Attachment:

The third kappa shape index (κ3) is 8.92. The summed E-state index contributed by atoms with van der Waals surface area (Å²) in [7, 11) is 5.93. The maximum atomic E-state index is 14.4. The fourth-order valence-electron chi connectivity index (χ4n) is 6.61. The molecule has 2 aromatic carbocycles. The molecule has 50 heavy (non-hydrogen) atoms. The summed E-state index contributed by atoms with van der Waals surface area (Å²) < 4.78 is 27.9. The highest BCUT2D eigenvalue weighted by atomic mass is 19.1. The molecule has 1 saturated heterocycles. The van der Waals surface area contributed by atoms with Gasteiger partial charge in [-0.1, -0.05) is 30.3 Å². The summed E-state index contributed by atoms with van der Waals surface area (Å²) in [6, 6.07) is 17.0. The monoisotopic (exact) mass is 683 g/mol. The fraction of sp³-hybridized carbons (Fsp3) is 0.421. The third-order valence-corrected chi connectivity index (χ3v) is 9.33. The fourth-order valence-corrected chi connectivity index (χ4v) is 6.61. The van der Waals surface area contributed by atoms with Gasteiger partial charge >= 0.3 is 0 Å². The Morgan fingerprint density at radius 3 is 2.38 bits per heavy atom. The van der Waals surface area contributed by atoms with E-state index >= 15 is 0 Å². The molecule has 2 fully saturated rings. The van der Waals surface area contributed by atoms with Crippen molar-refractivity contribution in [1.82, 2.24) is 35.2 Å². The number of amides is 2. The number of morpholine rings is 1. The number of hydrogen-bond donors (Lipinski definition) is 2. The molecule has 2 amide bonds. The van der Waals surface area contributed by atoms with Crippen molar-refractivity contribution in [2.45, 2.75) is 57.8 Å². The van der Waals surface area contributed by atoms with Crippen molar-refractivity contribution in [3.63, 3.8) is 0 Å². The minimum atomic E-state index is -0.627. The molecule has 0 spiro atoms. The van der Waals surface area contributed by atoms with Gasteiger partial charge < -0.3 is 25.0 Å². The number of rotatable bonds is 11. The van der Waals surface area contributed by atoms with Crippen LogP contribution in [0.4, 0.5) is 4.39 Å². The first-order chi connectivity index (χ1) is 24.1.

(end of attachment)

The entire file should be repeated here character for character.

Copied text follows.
The third kappa shape index (κ3) is 8.92. The summed E-state index contributed by atoms with van der Waals surface area (Å²) in [7, 11) is 5.93. The maximum atomic E-state index is 14.4. The fourth-order valence-electron chi connectivity index (χ4n) is 6.61. The molecule has 2 aromatic carbocycles. The molecule has 50 heavy (non-hydrogen) atoms. The summed E-state index contributed by atoms with van der Waals surface area (Å²) < 4.78 is 27.9. The highest BCUT2D eigenvalue weighted by atomic mass is 19.1. The molecule has 1 saturated heterocycles. The van der Waals surface area contributed by atoms with Gasteiger partial charge in [-0.1, -0.05) is 30.3 Å². The summed E-state index contributed by atoms with van der Waals surface area (Å²) in [6, 6.07) is 17.0. The monoisotopic (exact) mass is 683 g/mol. The fraction of sp³-hybridized carbons (Fsp3) is 0.421. The third-order valence-corrected chi connectivity index (χ3v) is 9.33. The fourth-order valence-corrected chi connectivity index (χ4v) is 6.61. The van der Waals surface area contributed by atoms with Gasteiger partial charge >= 0.3 is 0 Å². The Morgan fingerprint density at radius 3 is 2.38 bits per heavy atom. The van der Waals surface area contributed by atoms with E-state index >= 15 is 0 Å². The molecule has 2 fully saturated rings. The van der Waals surface area contributed by atoms with Crippen molar-refractivity contribution in [1.82, 2.24) is 35.2 Å². The number of amides is 2. The number of morpholine rings is 1. The number of hydrogen-bond donors (Lipinski definition) is 2. The molecule has 2 amide bonds. The van der Waals surface area contributed by atoms with Crippen molar-refractivity contribution in [2.45, 2.75) is 57.8 Å². The van der Waals surface area contributed by atoms with Crippen molar-refractivity contribution in [3.63, 3.8) is 0 Å². The minimum atomic E-state index is -0.627. The molecule has 0 spiro atoms. The van der Waals surface area contributed by atoms with Gasteiger partial charge < -0.3 is 25.0 Å². The number of rotatable bonds is 11. The van der Waals surface area contributed by atoms with Crippen LogP contribution in [0.4, 0.5) is 4.39 Å². The first-order chi connectivity index (χ1) is 24.1.